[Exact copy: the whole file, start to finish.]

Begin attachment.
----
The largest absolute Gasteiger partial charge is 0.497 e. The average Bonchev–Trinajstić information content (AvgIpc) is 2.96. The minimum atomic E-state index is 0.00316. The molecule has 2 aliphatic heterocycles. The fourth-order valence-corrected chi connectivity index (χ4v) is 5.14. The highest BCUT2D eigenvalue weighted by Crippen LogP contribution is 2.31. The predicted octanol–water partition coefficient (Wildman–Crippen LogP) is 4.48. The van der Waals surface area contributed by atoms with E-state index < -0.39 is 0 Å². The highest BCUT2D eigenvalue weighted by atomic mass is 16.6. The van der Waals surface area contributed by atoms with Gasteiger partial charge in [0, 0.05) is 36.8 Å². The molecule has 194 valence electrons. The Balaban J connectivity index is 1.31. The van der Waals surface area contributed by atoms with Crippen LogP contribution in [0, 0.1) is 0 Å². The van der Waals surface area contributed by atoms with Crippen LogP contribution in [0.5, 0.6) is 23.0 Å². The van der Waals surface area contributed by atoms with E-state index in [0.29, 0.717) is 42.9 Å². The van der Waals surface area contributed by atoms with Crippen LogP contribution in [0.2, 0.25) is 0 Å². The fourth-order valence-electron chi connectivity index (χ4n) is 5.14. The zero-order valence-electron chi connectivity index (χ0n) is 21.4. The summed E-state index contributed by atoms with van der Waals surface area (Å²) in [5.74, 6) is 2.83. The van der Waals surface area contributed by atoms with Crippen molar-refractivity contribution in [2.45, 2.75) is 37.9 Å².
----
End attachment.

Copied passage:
The largest absolute Gasteiger partial charge is 0.497 e. The average Bonchev–Trinajstić information content (AvgIpc) is 2.96. The minimum atomic E-state index is 0.00316. The molecule has 2 aliphatic heterocycles. The fourth-order valence-corrected chi connectivity index (χ4v) is 5.14. The highest BCUT2D eigenvalue weighted by Crippen LogP contribution is 2.31. The predicted octanol–water partition coefficient (Wildman–Crippen LogP) is 4.48. The van der Waals surface area contributed by atoms with E-state index < -0.39 is 0 Å². The highest BCUT2D eigenvalue weighted by atomic mass is 16.6. The van der Waals surface area contributed by atoms with Gasteiger partial charge in [0, 0.05) is 36.8 Å². The molecule has 194 valence electrons. The Balaban J connectivity index is 1.31. The van der Waals surface area contributed by atoms with Crippen LogP contribution in [0, 0.1) is 0 Å². The van der Waals surface area contributed by atoms with Crippen LogP contribution in [0.5, 0.6) is 23.0 Å². The van der Waals surface area contributed by atoms with E-state index in [0.29, 0.717) is 42.9 Å². The van der Waals surface area contributed by atoms with Crippen LogP contribution in [0.2, 0.25) is 0 Å². The fourth-order valence-electron chi connectivity index (χ4n) is 5.14. The zero-order valence-electron chi connectivity index (χ0n) is 21.4. The summed E-state index contributed by atoms with van der Waals surface area (Å²) in [5.74, 6) is 2.83. The van der Waals surface area contributed by atoms with Crippen molar-refractivity contribution in [2.45, 2.75) is 37.9 Å².